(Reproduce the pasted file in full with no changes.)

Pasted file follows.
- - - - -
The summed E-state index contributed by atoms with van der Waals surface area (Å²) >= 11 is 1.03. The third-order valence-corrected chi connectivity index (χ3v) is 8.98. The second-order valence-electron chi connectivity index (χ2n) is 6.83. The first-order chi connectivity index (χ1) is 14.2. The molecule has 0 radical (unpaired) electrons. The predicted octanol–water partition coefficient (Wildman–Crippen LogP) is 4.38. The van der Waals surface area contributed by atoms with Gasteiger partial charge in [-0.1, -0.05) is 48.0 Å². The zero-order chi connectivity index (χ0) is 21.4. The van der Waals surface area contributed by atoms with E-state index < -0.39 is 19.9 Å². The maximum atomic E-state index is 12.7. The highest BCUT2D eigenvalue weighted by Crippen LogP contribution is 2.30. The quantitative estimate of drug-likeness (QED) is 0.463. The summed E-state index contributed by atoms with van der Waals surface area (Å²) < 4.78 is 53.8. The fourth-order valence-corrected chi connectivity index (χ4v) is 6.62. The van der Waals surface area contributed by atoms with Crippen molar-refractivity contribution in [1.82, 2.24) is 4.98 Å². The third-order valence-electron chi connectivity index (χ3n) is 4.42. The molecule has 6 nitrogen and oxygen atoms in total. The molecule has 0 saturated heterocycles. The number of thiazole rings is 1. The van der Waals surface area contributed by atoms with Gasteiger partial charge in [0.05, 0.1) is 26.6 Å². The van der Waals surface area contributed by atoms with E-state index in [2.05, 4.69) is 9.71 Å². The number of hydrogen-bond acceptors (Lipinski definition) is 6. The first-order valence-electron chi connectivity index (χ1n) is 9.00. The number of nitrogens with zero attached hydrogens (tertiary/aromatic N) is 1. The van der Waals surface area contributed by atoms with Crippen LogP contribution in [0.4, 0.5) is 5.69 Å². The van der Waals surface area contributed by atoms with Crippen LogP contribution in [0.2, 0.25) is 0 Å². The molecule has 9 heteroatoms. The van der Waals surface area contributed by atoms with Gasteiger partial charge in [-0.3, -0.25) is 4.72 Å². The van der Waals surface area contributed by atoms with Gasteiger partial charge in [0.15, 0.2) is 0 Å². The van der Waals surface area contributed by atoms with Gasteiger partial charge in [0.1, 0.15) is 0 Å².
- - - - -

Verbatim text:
The summed E-state index contributed by atoms with van der Waals surface area (Å²) >= 11 is 1.03. The third-order valence-corrected chi connectivity index (χ3v) is 8.98. The second-order valence-electron chi connectivity index (χ2n) is 6.83. The first-order chi connectivity index (χ1) is 14.2. The molecule has 0 radical (unpaired) electrons. The predicted octanol–water partition coefficient (Wildman–Crippen LogP) is 4.38. The van der Waals surface area contributed by atoms with Gasteiger partial charge in [-0.1, -0.05) is 48.0 Å². The zero-order chi connectivity index (χ0) is 21.4. The van der Waals surface area contributed by atoms with E-state index < -0.39 is 19.9 Å². The maximum atomic E-state index is 12.7. The highest BCUT2D eigenvalue weighted by Crippen LogP contribution is 2.30. The quantitative estimate of drug-likeness (QED) is 0.463. The summed E-state index contributed by atoms with van der Waals surface area (Å²) < 4.78 is 53.8. The fourth-order valence-corrected chi connectivity index (χ4v) is 6.62. The van der Waals surface area contributed by atoms with Crippen molar-refractivity contribution in [1.82, 2.24) is 4.98 Å². The third-order valence-electron chi connectivity index (χ3n) is 4.42. The molecule has 6 nitrogen and oxygen atoms in total. The molecule has 0 saturated heterocycles. The number of thiazole rings is 1. The van der Waals surface area contributed by atoms with Gasteiger partial charge in [0.05, 0.1) is 26.6 Å². The van der Waals surface area contributed by atoms with E-state index in [2.05, 4.69) is 9.71 Å². The number of hydrogen-bond acceptors (Lipinski definition) is 6. The first-order valence-electron chi connectivity index (χ1n) is 9.00. The number of nitrogens with zero attached hydrogens (tertiary/aromatic N) is 1. The van der Waals surface area contributed by atoms with Crippen LogP contribution in [0.4, 0.5) is 5.69 Å². The van der Waals surface area contributed by atoms with Crippen LogP contribution in [0.2, 0.25) is 0 Å². The molecule has 9 heteroatoms. The van der Waals surface area contributed by atoms with Gasteiger partial charge in [-0.3, -0.25) is 4.72 Å². The van der Waals surface area contributed by atoms with Gasteiger partial charge in [0.15, 0.2) is 0 Å². The van der Waals surface area contributed by atoms with Gasteiger partial charge in [0.1, 0.15) is 0 Å².